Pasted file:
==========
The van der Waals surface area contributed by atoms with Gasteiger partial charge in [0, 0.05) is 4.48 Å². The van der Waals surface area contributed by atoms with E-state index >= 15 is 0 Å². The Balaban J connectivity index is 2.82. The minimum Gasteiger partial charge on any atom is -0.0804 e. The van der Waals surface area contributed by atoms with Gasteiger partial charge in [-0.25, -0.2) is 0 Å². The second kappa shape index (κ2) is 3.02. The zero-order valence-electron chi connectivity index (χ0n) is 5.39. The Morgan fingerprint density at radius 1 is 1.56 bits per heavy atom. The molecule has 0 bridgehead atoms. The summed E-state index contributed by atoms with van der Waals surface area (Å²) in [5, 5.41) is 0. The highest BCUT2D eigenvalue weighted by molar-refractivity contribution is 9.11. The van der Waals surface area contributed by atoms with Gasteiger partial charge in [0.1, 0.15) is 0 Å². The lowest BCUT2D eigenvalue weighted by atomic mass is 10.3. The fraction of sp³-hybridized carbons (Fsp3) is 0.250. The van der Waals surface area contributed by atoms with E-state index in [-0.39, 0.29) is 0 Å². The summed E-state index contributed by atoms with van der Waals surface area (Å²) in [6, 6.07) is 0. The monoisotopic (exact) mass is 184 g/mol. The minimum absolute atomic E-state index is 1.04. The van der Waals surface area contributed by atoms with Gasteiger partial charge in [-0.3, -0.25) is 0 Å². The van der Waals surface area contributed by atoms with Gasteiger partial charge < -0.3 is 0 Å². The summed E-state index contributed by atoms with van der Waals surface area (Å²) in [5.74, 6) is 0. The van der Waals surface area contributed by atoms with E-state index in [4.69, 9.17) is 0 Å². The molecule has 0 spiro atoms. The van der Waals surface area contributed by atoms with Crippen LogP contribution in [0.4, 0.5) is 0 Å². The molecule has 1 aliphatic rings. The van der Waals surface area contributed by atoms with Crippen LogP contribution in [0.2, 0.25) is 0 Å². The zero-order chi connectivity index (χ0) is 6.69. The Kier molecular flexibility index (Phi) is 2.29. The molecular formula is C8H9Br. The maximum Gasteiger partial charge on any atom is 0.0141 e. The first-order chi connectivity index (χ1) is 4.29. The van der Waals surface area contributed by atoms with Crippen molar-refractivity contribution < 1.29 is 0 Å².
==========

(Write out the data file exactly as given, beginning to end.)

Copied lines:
The van der Waals surface area contributed by atoms with Gasteiger partial charge in [0, 0.05) is 4.48 Å². The van der Waals surface area contributed by atoms with E-state index >= 15 is 0 Å². The Balaban J connectivity index is 2.82. The minimum Gasteiger partial charge on any atom is -0.0804 e. The van der Waals surface area contributed by atoms with Gasteiger partial charge in [-0.25, -0.2) is 0 Å². The second kappa shape index (κ2) is 3.02. The zero-order valence-electron chi connectivity index (χ0n) is 5.39. The Morgan fingerprint density at radius 1 is 1.56 bits per heavy atom. The molecule has 0 bridgehead atoms. The summed E-state index contributed by atoms with van der Waals surface area (Å²) in [5, 5.41) is 0. The highest BCUT2D eigenvalue weighted by molar-refractivity contribution is 9.11. The van der Waals surface area contributed by atoms with Gasteiger partial charge in [0.1, 0.15) is 0 Å². The lowest BCUT2D eigenvalue weighted by atomic mass is 10.3. The fraction of sp³-hybridized carbons (Fsp3) is 0.250. The van der Waals surface area contributed by atoms with E-state index in [-0.39, 0.29) is 0 Å². The summed E-state index contributed by atoms with van der Waals surface area (Å²) in [6, 6.07) is 0. The monoisotopic (exact) mass is 184 g/mol. The minimum absolute atomic E-state index is 1.04. The van der Waals surface area contributed by atoms with Gasteiger partial charge in [-0.3, -0.25) is 0 Å². The van der Waals surface area contributed by atoms with Gasteiger partial charge < -0.3 is 0 Å². The summed E-state index contributed by atoms with van der Waals surface area (Å²) in [5.74, 6) is 0. The van der Waals surface area contributed by atoms with E-state index in [4.69, 9.17) is 0 Å². The molecule has 0 spiro atoms. The van der Waals surface area contributed by atoms with Crippen LogP contribution in [0.4, 0.5) is 0 Å². The molecule has 1 aliphatic rings. The van der Waals surface area contributed by atoms with Crippen LogP contribution in [0.2, 0.25) is 0 Å². The zero-order chi connectivity index (χ0) is 6.69. The Kier molecular flexibility index (Phi) is 2.29. The molecular formula is C8H9Br. The maximum Gasteiger partial charge on any atom is 0.0141 e. The first-order chi connectivity index (χ1) is 4.29. The van der Waals surface area contributed by atoms with Crippen molar-refractivity contribution < 1.29 is 0 Å².